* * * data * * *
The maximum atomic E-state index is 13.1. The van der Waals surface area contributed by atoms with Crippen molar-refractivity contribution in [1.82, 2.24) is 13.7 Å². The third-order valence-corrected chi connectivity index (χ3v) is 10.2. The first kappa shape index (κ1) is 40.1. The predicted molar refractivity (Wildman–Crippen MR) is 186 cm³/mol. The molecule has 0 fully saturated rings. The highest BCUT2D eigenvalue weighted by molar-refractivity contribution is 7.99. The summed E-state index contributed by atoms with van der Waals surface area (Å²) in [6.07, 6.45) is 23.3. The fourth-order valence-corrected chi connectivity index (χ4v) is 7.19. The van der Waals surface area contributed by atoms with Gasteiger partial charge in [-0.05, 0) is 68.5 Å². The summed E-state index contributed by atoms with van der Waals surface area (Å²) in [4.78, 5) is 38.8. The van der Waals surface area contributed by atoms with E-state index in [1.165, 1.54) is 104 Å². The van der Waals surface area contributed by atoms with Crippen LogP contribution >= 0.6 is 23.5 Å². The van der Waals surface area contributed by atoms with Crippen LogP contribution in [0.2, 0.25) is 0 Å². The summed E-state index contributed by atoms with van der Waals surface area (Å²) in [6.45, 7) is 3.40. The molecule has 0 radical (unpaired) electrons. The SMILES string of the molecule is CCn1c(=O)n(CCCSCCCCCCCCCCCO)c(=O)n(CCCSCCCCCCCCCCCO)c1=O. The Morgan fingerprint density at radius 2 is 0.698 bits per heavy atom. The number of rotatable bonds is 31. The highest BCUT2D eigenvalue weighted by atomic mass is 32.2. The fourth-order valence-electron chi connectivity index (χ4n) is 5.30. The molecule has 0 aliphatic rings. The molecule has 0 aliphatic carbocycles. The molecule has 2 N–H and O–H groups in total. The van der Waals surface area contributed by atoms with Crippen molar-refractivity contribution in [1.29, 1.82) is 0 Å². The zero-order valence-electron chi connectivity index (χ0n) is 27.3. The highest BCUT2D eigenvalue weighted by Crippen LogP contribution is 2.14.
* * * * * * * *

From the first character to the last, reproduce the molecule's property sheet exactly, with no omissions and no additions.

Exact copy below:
The maximum atomic E-state index is 13.1. The van der Waals surface area contributed by atoms with Crippen molar-refractivity contribution in [1.82, 2.24) is 13.7 Å². The third-order valence-corrected chi connectivity index (χ3v) is 10.2. The first kappa shape index (κ1) is 40.1. The predicted molar refractivity (Wildman–Crippen MR) is 186 cm³/mol. The molecule has 0 fully saturated rings. The highest BCUT2D eigenvalue weighted by molar-refractivity contribution is 7.99. The summed E-state index contributed by atoms with van der Waals surface area (Å²) in [6.07, 6.45) is 23.3. The fourth-order valence-corrected chi connectivity index (χ4v) is 7.19. The van der Waals surface area contributed by atoms with Gasteiger partial charge in [-0.05, 0) is 68.5 Å². The summed E-state index contributed by atoms with van der Waals surface area (Å²) in [4.78, 5) is 38.8. The van der Waals surface area contributed by atoms with E-state index in [1.165, 1.54) is 104 Å². The van der Waals surface area contributed by atoms with Crippen LogP contribution >= 0.6 is 23.5 Å². The van der Waals surface area contributed by atoms with Crippen LogP contribution in [0.2, 0.25) is 0 Å². The summed E-state index contributed by atoms with van der Waals surface area (Å²) in [6.45, 7) is 3.40. The molecule has 0 radical (unpaired) electrons. The SMILES string of the molecule is CCn1c(=O)n(CCCSCCCCCCCCCCCO)c(=O)n(CCCSCCCCCCCCCCCO)c1=O. The Morgan fingerprint density at radius 2 is 0.698 bits per heavy atom. The number of rotatable bonds is 31. The highest BCUT2D eigenvalue weighted by atomic mass is 32.2. The fourth-order valence-electron chi connectivity index (χ4n) is 5.30. The molecule has 0 aliphatic rings. The molecule has 0 aliphatic carbocycles. The molecule has 2 N–H and O–H groups in total. The van der Waals surface area contributed by atoms with Crippen molar-refractivity contribution in [1.29, 1.82) is 0 Å². The zero-order valence-electron chi connectivity index (χ0n) is 27.3. The highest BCUT2D eigenvalue weighted by Crippen LogP contribution is 2.14.